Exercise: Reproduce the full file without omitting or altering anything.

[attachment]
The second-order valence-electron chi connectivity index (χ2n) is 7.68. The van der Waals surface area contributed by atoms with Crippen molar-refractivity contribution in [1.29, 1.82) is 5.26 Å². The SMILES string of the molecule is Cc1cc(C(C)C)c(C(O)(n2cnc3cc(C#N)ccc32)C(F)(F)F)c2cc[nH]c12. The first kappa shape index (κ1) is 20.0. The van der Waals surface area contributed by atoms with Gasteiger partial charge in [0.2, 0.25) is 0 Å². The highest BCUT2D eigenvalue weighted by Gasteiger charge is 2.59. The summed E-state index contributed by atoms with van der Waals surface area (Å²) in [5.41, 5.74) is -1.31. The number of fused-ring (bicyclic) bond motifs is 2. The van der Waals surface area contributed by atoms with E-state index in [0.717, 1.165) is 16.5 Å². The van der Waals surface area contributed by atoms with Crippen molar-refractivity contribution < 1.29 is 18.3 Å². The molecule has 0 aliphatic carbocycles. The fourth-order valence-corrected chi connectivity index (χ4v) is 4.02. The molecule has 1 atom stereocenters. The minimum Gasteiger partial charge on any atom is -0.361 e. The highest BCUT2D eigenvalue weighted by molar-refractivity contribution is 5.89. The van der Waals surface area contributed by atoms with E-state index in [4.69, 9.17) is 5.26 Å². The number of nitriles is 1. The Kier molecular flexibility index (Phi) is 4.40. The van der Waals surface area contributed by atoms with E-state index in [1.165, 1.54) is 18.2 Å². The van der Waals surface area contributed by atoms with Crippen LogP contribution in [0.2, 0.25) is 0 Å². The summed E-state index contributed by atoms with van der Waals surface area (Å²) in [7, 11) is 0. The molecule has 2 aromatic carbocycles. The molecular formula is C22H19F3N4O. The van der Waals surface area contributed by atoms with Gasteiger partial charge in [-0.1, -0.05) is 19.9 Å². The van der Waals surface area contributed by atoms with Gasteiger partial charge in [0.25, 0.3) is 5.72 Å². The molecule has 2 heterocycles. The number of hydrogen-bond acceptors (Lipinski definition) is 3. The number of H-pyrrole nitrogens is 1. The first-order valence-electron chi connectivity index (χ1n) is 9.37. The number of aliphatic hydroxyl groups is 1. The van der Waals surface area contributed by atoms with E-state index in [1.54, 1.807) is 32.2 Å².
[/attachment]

The second-order valence-electron chi connectivity index (χ2n) is 7.68. The van der Waals surface area contributed by atoms with Crippen molar-refractivity contribution in [1.29, 1.82) is 5.26 Å². The SMILES string of the molecule is Cc1cc(C(C)C)c(C(O)(n2cnc3cc(C#N)ccc32)C(F)(F)F)c2cc[nH]c12. The first kappa shape index (κ1) is 20.0. The van der Waals surface area contributed by atoms with Gasteiger partial charge in [0.2, 0.25) is 0 Å². The highest BCUT2D eigenvalue weighted by Gasteiger charge is 2.59. The summed E-state index contributed by atoms with van der Waals surface area (Å²) in [5.41, 5.74) is -1.31. The number of fused-ring (bicyclic) bond motifs is 2. The van der Waals surface area contributed by atoms with E-state index in [0.717, 1.165) is 16.5 Å². The van der Waals surface area contributed by atoms with Crippen molar-refractivity contribution < 1.29 is 18.3 Å². The molecule has 0 aliphatic carbocycles. The fourth-order valence-corrected chi connectivity index (χ4v) is 4.02. The molecule has 1 atom stereocenters. The minimum Gasteiger partial charge on any atom is -0.361 e. The highest BCUT2D eigenvalue weighted by molar-refractivity contribution is 5.89. The van der Waals surface area contributed by atoms with E-state index in [4.69, 9.17) is 5.26 Å². The number of nitriles is 1. The Kier molecular flexibility index (Phi) is 4.40. The van der Waals surface area contributed by atoms with E-state index in [1.165, 1.54) is 18.2 Å². The van der Waals surface area contributed by atoms with Crippen LogP contribution in [0.2, 0.25) is 0 Å². The summed E-state index contributed by atoms with van der Waals surface area (Å²) in [7, 11) is 0. The molecule has 2 aromatic carbocycles. The molecular formula is C22H19F3N4O. The van der Waals surface area contributed by atoms with Gasteiger partial charge in [-0.1, -0.05) is 19.9 Å². The van der Waals surface area contributed by atoms with Gasteiger partial charge in [0.25, 0.3) is 5.72 Å². The molecule has 2 heterocycles. The number of hydrogen-bond acceptors (Lipinski definition) is 3. The number of H-pyrrole nitrogens is 1. The first-order valence-electron chi connectivity index (χ1n) is 9.37. The number of aliphatic hydroxyl groups is 1. The van der Waals surface area contributed by atoms with E-state index in [1.54, 1.807) is 32.2 Å².